Wildland firefighters and mental health

Grassroots Wildland Firefighters issues a statement during Mental Health Awareness Month

Smoke column from the Williams Fork Fire
Smoke column from the Williams Fork Fire in CO, Aug. 22, 2020. USFS photo.

Grassroots Wildland Firefighters, a new, very active, and increasingly relevant organization has released a statement about mental health:

Mental Health Awareness Month – Time to Shed Light on Federal Wildland Firefighters Most Urgent Challenge

Greater than the acres of treasured forest lands lost, more valuable than any one residential home or business, more challenging than the most complex of wildfire incidents is the challenge of addressing the mental health crisis currently facing the firefighting community. In the Fall of 2019, six current and former federal wildland firefighters came together to discuss and identify what they believed to be major issues plaguing wildland firefighters. Determined to create lasting reforms, they developed solutions critical to protecting and advancing the health and wellness of the men and women who dedicate their lives to such a critical public service.

Mental Health and Wellness is truly at the core of what drives the Grassroots Wildland Firefighters (GRWFF) mission, and they remain steadfast to serve, protect, and support our sisters and brothers; our family.

We’re all here today because we’ve experienced loss in one form or another. We have lost friends in the line of duty. We have lost friends to suicide. We have lost friends to cancer after a lifetime of firefighting. We have buried our friends and colleagues. We have had close calls on the line that shake us to our core. We have responded to medical incidents that involve one of our own. We re-live and revisit these traumatic events never to be forgotten no matter how hard we try to put them aside. We struggle to reconnect with our partners, our children, and our loved ones after being absent from their lives for months on end; missing birthdays, anniversaries and knowing cherished moments are lost. We have struggled with our own demons. We have felt alone.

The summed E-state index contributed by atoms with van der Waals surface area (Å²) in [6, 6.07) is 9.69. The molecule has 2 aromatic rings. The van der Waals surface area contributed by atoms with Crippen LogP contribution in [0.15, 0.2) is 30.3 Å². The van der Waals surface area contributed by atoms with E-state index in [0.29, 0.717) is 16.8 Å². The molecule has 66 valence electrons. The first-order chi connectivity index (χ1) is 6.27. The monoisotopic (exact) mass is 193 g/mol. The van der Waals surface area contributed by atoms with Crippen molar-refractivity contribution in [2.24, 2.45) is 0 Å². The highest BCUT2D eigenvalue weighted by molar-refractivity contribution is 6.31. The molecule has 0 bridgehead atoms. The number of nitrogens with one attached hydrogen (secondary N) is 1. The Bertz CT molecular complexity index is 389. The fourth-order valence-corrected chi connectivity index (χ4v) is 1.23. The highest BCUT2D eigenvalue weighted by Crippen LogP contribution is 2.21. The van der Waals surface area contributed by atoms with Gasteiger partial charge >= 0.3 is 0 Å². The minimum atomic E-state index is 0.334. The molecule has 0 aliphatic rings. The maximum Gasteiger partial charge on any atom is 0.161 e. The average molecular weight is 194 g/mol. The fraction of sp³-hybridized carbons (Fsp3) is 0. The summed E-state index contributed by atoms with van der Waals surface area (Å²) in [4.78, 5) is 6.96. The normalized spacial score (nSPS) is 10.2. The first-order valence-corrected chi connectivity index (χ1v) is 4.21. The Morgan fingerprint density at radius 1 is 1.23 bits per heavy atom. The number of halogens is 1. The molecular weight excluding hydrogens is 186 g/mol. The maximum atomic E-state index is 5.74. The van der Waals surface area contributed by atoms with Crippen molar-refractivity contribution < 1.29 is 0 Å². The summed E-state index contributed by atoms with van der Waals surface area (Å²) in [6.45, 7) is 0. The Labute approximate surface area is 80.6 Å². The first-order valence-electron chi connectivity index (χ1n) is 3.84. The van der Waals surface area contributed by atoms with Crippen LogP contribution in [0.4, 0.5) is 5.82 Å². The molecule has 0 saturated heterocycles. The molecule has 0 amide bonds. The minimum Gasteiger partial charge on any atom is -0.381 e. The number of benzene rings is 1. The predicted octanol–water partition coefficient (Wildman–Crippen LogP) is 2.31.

The Grassroot Wildland Firefighters are here today because of our shared experiences and the invisible bonds we develop. You are not alone. We are listening, and we hear you.

The members of the Grassroots Wildland Firefighters have had the honor and privilege to work in a multitude of positions within the wildland fire community. These experiences have provided our lives purpose, a sense of duty, and incredible opportunity. But it is the extraordinary people with whom we’ve shared these experiences and the lifelong connections we created that have had the largest and most lasting impacts on our lives. They are our brothers and our sisters; they are our family. But deep connections often come at a high cost. And so, when our fire family members are struggling or taken from us too soon, the impact and loss can be immense and often crippling.

The increase in public demand and expectations placed on Wildland Firefighters to respond to ever larger and more intense wildfires is far from abating, and, as a matter of fact, is expected to exponentially increase in the coming years. Our federal Wildland Firefighter workforce is currently experiencing a major decline in frontline fire experience, advanced leadership qualifications, and severe staffing shortages not seen in recent memory.

Coming out of a pandemic during one of the worst fire seasons in history puts us in a position of incredible stress and strain on our personal mental health and wellness. The physical fire environment is outpacing our ability to think and act creatively.  For our federal wildland fire workforce, we are outmatched and outpaced with the social and political demands that are expected of us. This places an untenable burden on the federal wildland firefighting response community. The GRWFF recognizes this burden impacts not only us, but the partners and families we leave behind.